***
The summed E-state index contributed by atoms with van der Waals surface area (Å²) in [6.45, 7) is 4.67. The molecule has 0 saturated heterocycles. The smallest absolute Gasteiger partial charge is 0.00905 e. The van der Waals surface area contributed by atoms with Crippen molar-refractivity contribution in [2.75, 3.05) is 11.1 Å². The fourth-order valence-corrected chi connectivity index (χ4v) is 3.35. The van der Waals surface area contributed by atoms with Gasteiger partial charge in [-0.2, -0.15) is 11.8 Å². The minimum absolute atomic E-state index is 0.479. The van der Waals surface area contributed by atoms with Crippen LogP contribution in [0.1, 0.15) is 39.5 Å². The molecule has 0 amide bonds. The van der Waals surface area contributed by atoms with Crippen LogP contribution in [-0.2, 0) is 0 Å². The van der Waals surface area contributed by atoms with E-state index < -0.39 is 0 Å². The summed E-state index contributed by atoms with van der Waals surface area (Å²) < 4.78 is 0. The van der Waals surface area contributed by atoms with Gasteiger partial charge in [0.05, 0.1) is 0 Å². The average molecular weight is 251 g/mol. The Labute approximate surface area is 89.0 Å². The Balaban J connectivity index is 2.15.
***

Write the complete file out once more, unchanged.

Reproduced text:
The summed E-state index contributed by atoms with van der Waals surface area (Å²) in [6.45, 7) is 4.67. The molecule has 0 saturated heterocycles. The smallest absolute Gasteiger partial charge is 0.00905 e. The van der Waals surface area contributed by atoms with Crippen molar-refractivity contribution in [2.75, 3.05) is 11.1 Å². The fourth-order valence-corrected chi connectivity index (χ4v) is 3.35. The van der Waals surface area contributed by atoms with Gasteiger partial charge in [-0.2, -0.15) is 11.8 Å². The minimum absolute atomic E-state index is 0.479. The van der Waals surface area contributed by atoms with Crippen LogP contribution in [0.1, 0.15) is 39.5 Å². The molecule has 0 amide bonds. The van der Waals surface area contributed by atoms with Crippen LogP contribution in [-0.2, 0) is 0 Å². The van der Waals surface area contributed by atoms with E-state index < -0.39 is 0 Å². The summed E-state index contributed by atoms with van der Waals surface area (Å²) < 4.78 is 0. The van der Waals surface area contributed by atoms with Gasteiger partial charge in [0.05, 0.1) is 0 Å². The average molecular weight is 251 g/mol. The Labute approximate surface area is 89.0 Å². The Balaban J connectivity index is 2.15.